Bangladesh's fraying democracy

About the author
Liz Philipson is a visiting research fellow at the London School of Economics. Her work specialises in south Asian issues and focuses on conflict analysis, conflict resolution and peacebuilding.
Bangladesh is increasingly torn: between economic progress and insecurity, law and impunity, Islamism and secular politics, violence and democracy. Liz Philipson portrays a troubled country approaching its next major electoral test.

The people of Bangladesh will go to the polls in January 2007 to elect a government for the fourth time since military rule was overthrown in 1990. At each of these elections a strong anti-incumbency sentiment has resulted in a change of government, and thus the Awami League (AWL) and Bangladesh Nationalist Party (BNP) have alternated in power.

But despite this strong record of formal democracy, Bangladeshi and international analysts are expressing strong concerns about the integrity of the election. Many fear that the result will be so marred by violence and/or corruption as to make it unacceptable; a minority even express fears that the situation in Bangladesh will deteriorate to the extent that holding an election will become impossible.

Politics, like much else in Bangladesh, has always been characterised by violence. After the bloody war of independence which in 1971 secured an independent state from rule by Pakistan, the nation's first two prime ministers – Sheikh Mujibur Rahman and Ziaur Rahman – were assassinated. Between 1974 and 1990 the country was governed largely under states of emergency or martial law.

The legacy of this painful history is apparent in the fact that the current leaders of the two main political parties – prime minister Begum Khaleda Zia of the Bangladesh Nationalist Party [BNP], and wife of Ziaur Rahman, and opposition leader Sheikh Hasina of the Bangladesh Awami League [AWL], and daughter of Sheikh Mujibur Rahman – share a mutual animosity as well as a political rivalry, one that extends to a refusal to communicate with each other.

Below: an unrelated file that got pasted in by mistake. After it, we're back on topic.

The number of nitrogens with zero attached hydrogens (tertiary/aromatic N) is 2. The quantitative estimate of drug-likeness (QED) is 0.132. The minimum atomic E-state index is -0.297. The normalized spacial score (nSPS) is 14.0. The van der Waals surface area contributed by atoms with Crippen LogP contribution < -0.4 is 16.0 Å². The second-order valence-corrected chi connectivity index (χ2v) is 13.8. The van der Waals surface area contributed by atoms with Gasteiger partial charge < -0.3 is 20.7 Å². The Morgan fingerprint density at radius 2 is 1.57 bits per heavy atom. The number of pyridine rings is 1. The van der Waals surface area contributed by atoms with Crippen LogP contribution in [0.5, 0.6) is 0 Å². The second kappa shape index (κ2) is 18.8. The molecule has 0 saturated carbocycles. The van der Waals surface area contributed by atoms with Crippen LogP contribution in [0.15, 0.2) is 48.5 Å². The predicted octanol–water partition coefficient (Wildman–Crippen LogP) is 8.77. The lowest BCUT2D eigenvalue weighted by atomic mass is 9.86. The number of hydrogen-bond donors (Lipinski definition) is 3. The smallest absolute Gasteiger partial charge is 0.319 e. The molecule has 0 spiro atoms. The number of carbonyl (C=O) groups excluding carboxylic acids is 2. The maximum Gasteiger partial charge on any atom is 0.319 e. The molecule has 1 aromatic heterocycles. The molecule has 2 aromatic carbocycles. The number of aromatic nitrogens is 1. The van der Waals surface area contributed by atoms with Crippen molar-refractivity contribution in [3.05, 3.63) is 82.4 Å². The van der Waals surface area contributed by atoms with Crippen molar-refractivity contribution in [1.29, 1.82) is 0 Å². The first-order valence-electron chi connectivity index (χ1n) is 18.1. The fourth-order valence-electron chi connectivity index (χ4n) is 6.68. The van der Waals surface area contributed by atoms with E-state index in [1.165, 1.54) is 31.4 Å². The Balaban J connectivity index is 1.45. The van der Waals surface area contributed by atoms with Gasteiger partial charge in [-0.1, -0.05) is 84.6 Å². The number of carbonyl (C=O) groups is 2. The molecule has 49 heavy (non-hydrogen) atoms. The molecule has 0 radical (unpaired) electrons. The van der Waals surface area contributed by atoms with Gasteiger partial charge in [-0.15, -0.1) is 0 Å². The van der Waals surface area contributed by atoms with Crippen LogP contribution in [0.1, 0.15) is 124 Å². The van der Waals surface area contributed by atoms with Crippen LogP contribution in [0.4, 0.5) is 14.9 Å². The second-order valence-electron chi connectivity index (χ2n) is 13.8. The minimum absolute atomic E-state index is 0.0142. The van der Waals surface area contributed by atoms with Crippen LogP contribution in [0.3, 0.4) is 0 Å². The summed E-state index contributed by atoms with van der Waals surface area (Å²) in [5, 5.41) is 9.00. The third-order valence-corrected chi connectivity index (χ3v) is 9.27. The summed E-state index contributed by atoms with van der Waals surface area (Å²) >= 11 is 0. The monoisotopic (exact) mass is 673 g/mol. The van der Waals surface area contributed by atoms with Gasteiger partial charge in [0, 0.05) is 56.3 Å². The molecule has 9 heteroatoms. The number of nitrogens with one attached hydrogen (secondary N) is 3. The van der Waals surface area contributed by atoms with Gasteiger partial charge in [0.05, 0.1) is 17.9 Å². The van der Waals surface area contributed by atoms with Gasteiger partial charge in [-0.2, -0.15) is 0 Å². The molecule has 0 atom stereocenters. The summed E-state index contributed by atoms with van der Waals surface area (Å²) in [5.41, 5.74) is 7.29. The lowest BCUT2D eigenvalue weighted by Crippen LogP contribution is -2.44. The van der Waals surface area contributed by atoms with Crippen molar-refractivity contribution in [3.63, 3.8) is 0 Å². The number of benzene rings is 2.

This is just one element of a political culture steeped in bitterness. There is little discourse or process in Bangladeshi politics. The Dhaka parliament is routinely boycotted by the opposition, so issues are fought out at street level through successive anti-government hartals (general strikes) called by the opposition.

Such hartals have become more frequent (and perhaps more violent) in recent years, but the pattern of the opposition eschewing dialogue in parliament in favour of confrontation on the streets pertains to whoever is in government.

Security vs economic progress

This uncertain political climate has not prevented Bangladesh from progressing a long way from the newborn, war-torn state of 1971. The country is even doing better than other countries in the region at achieving the Millennium Development Goals (MDGs) set by the United Nations in 2000. The World Bank in Bangladesh states: "Bangladesh has made remarkable progress on several MDGs and is already on the verge of achieving the targets in gender parity. It also has a good chance of reaching other targets in areas such as under five mortality and consumption poverty."

At the same time, Bangladesh's enviable growth rate of around 5% for several years has resulted in increasing social inequality, visible both in Dhaka (where penniless beggars stand outside what is claimed to be the biggest shopping mall in Asia) and the countryside (where parts of northern Bangladesh are still subject to seasonal famines). This growth has not resulted in any increase in physical security for Bangladeshis; indeed it may have promoted increasing insecurity through a rise in criminality and impunity.

The service sector generates as much as half of Bangladesh's GDP, while two-thirds of the labour-force are still employed in the agricultural sector – where they have made the country self-sufficient in rice despite underinvestment. In this country of 140 million people, both agricultural and urban land is at a premium; disputes over possession and use are legion and are often resolved by force and intimidation rather than law.

Impunity vs the rule of law